Black Stork in Oxfordshire.—A gentleman residing at Bicester has an immature example of this rare bird, and has very kindly collected for me a few particulars concerning its capture. It was shot on the 5th August, 1865, on Osmoor, a large tract of low-lying land some nine miles N.E. of Oxford, by F. Gorum, who is well known in the vicinity of Oxford as a good shot. From him it passed to its present possessor, who preserved it. The Stork was at first mistaken for a Heron.—C.M. Prior (Bedford).
Wild-fowl in Bedfordshire.—Wild Duck, Snipe, Golden Plover, and Lapwing, have been unusually plentiful in this county this winter. The last two species might be counted by thousands, and I saw over fifty ducks reposing on the floods near to the road. There were also occasionally a few gulls. Wherever a green patch appeared above the floods it was literally crowded with Plover: I repeatedly saw a Sparrowhawk, evidently a male from his small size, dash at them, but from their habit of rising from the ground and meeting him, I could not perceive that he was successful. Owing to the extensive floods very few of these birds have been shot.—Id.
Varieties of the Sky Lark.—With the exception of the House Sparrow I think the Sky Lark is more subject to abnormal variation of plumage than any other British bird. The commonest phase is buff, but I once bought a singular slate-coloured one in Leadenhall Market. Another curious Sky Lark in my collection was netted near Stockton-on-Tees by a birdcatcher, and it appears to me that at the time it was caught it was pied, and that a diet of hemp-seed afterwards has, in addition, operated on its plumage, and turned the portions which were brown, black, so that now it is black and white—a much greater anomaly than a brown and white one would be. At one time I considered this a unique specimen, but I believe others have occurred, and one similar one is described by Mr. Hele, as a great curiosity, at p. 95 of his 'Notes about Aldeburgh.'—J.H. Gurney, Jun. (Northrepps Hall, Norwich).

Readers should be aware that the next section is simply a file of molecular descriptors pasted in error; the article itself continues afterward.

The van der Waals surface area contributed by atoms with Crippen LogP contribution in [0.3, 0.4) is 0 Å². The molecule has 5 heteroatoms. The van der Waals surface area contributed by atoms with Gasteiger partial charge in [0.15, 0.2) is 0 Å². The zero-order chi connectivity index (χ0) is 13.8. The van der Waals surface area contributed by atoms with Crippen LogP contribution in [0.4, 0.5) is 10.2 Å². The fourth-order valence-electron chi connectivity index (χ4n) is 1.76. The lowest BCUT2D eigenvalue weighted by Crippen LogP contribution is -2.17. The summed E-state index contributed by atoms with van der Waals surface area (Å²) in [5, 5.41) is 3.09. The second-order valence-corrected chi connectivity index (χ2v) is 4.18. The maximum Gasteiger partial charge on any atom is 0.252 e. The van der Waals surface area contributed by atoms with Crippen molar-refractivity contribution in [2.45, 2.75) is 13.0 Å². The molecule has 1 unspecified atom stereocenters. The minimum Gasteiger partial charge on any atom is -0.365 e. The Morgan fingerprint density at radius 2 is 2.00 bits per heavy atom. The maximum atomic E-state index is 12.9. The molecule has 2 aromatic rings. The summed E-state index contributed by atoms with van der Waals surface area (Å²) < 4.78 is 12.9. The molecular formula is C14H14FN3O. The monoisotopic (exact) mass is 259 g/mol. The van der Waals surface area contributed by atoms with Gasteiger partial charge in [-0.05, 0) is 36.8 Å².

Woodcocks frequenting the Sea-shore.—Mr. Roberts, of Scarborough, tells me that in the winter of 1863–4 Woodcocks frequented the harbour to dig for worms in the mud. As some of the birds were shot there was no mistake about the species.—Id.
Winter Visitants to the Isle of Wight.—Mr. Smith, the Newport naturalist, informs me that he has lately received the following birds for preservation:—A Common Buzzard, shot in the parish of Shalfleet, on the 23rd December; an adult female, measuring twenty inches in length, and fifty in extent of wings. The stomach contained a vast number of earthworms, also a quantity of grass. I am reminded by Mr. Smith that a Common Buzzard was procured at the same date in 1873. A Spotted Crake was shot at Arreton. Two Gray Phalaropes were shot in December, one on the 4th, the other on the 23rd. This is a somewhat late date at which to find this migrant; in former years they have been generally met with early in the autumn. The Gray Phalarope is either more abundant than of yore, or our naturalists more observant, hardly a year passing without some appearing on our shores and inland pools. It seems somewhat strange to find Macgillivray remarking that only one individual—unmutilated—had come into his possession; and even Mr. Morris, in 1870, refers to the Gray Phalarope as a rare visitant, saying that one had been procured here and another there. A Fork-tailed Petrel was found on the 25th December at Alverston, near Sandown, lying dead in the mill-dam, uninjured, and in good condition. The tarsus of this specimen measures but one inch, and the bill three-quarters of an inch; the closed wing exceeds the tail by a quarter of an inch; rump white, exterior tail-feathers margined with the same, and the quill-coverts have a dusky gray tinge.—Henry Hadfield (Ventnor, Isle of Wight).